What is relationship anxiety and how can I tackle it?
To you, these emotional and physical reactions you are having to an anxiety-inducing situation are normal. You’re likely to have an idea of what sets these feelings off and how best to manage them. You know which situations to avoid and when you might need a little more patience and TLC. Those who have grown up around you such as your parents and close friends might understand these things too. Then suddenly, a lovely man or woman who seems to tick all of your boxes invites you out for dinner with their friends. In his mind, this is a very sweet thing to do and shows he is serious about you.
Your mind, however, is flooded with the “buts” and “what ifs” – their friends might hate you, what will you even say to them, what will be on the menu, what if there’s nothing you like, what if you overdress, what if you under-dress, what if you don’t fit in. Before you know it, you have come to the conclusion that it was much easier being alone. Yes, this guy or gal might be lovely, but the anxiety that even the beginnings of a relationship are putting you through are all too much. To some, this might seem a drastic reaction. To you though, this is a normal and perfectly reasonable response. Whilst it is important to recognise that this relationship anxiety is OK and not to beat yourself up about it, it is also important to recognise that avoiding relationships all together is not your only option.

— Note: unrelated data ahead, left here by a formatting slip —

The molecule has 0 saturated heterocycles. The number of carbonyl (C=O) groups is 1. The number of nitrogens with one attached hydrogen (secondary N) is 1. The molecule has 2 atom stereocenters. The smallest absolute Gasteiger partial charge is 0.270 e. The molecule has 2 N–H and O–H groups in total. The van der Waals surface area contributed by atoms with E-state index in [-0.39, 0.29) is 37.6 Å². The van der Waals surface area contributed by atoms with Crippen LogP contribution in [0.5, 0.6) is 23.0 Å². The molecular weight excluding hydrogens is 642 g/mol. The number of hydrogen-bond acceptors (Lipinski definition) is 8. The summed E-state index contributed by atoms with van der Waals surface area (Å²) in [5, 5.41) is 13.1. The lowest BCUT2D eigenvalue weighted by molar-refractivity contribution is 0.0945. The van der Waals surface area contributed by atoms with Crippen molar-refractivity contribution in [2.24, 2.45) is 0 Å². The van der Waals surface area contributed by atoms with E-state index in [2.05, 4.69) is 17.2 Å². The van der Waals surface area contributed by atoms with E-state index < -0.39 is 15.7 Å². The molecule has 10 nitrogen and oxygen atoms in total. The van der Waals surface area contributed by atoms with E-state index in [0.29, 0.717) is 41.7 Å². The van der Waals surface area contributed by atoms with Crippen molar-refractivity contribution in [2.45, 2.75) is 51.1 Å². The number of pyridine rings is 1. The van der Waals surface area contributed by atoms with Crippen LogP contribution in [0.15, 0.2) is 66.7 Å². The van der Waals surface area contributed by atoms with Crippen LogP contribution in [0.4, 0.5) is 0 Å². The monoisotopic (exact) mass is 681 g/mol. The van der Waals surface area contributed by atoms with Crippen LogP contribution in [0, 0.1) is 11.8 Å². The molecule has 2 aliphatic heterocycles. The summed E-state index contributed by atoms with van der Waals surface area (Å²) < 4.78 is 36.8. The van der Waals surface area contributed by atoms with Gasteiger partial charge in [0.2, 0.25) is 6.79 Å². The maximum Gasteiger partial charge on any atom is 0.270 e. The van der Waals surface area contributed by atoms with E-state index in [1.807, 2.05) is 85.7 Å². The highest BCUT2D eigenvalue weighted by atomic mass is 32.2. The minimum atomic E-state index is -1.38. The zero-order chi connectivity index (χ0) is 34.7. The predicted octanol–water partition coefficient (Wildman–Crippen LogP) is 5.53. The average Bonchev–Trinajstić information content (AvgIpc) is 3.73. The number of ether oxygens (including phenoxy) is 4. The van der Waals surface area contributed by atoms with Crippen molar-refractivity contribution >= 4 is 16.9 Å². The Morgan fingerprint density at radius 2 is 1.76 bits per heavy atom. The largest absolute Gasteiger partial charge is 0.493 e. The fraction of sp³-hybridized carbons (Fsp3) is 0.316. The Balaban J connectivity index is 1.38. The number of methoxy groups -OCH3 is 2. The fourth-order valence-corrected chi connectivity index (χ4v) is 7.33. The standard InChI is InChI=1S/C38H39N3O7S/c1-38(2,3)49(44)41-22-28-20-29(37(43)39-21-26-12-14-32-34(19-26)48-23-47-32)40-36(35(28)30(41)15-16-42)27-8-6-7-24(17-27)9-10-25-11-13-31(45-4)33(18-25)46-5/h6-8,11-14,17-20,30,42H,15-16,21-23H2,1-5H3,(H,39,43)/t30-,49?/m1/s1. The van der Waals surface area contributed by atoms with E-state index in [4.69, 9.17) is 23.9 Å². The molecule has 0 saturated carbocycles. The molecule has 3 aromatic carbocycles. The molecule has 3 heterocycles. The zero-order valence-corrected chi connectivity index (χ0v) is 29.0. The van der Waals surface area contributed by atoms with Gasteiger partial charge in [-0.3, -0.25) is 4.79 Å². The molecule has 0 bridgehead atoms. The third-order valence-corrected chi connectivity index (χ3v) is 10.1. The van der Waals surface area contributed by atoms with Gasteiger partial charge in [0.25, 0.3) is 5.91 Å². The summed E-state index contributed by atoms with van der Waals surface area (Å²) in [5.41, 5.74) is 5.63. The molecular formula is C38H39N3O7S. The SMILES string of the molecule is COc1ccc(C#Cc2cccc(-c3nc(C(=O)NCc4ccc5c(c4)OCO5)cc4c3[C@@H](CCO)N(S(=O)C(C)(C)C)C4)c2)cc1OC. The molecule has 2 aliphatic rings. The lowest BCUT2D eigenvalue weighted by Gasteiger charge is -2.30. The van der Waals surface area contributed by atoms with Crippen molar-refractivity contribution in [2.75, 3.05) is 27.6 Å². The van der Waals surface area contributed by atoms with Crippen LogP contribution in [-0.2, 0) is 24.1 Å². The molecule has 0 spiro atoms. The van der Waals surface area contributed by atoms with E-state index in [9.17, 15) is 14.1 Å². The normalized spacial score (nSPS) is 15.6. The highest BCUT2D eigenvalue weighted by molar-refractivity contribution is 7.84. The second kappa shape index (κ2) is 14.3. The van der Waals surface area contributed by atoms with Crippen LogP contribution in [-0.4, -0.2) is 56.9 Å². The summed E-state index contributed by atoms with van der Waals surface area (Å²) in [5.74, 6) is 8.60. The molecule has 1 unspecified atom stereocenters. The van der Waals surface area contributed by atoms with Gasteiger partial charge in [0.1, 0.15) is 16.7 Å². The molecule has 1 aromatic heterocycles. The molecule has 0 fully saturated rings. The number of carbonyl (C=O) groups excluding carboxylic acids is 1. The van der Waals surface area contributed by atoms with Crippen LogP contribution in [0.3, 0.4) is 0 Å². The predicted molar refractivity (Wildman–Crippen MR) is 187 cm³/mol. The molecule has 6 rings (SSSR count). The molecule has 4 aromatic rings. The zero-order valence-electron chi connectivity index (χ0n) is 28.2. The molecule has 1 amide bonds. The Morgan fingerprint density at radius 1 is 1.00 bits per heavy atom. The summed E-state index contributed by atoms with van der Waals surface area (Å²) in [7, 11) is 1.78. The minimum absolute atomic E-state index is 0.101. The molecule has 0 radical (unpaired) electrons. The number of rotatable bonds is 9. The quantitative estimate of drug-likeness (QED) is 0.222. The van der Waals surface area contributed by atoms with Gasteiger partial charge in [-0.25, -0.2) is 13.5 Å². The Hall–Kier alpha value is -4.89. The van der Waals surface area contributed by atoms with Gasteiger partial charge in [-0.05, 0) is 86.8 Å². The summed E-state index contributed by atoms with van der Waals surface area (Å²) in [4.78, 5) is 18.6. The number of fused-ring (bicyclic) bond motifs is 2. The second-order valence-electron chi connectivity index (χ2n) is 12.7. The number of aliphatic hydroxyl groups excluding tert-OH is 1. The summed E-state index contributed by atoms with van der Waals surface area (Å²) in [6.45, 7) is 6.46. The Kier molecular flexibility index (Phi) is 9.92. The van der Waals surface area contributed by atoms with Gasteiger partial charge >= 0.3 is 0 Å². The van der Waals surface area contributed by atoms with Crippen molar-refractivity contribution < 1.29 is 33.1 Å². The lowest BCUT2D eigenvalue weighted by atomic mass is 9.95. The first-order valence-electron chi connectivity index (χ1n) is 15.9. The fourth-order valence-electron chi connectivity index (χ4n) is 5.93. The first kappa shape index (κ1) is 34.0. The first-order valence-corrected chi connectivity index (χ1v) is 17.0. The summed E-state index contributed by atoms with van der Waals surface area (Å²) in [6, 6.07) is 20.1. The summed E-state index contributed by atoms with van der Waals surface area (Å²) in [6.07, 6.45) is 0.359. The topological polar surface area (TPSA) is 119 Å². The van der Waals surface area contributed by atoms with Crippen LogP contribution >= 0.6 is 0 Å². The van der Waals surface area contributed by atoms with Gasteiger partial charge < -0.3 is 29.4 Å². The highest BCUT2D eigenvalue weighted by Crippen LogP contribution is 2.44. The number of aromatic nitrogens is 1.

5 relationship anxiety symptoms
1. Trying to push them away
You aren’t sure whether they really do care as much as they say they do, so subconsciously you try to test them. You give them your absolute worst and wait to see if they’ll leave. Unfortunately, you’ll risk coming across like you are trying to get rid of them because you simply aren’t interested. If they do then walk away, it won’t be because they weren’t interested in you, but because you have pushed them away. At this point, you will tell yourself “I knew they’d leave” when in actual fact, you gave them no choice.
2. Getting angry
Sometimes they might say or do things that cause you anxiety. Often they will do this without knowing it and you are well aware of this but that doesn’t stop the niggling voice in your head and before you know it you’re anxiety is overwhelming. You’re not angry at them for doing whatever it is they did, you’re angry at yourself for your reaction to it. You are frustrated that you cannot seem to control your feelings. Even though you aren’t angry at them, all this anger spills out in one way or another and suddenly you find yourself saying something you didn’t mean.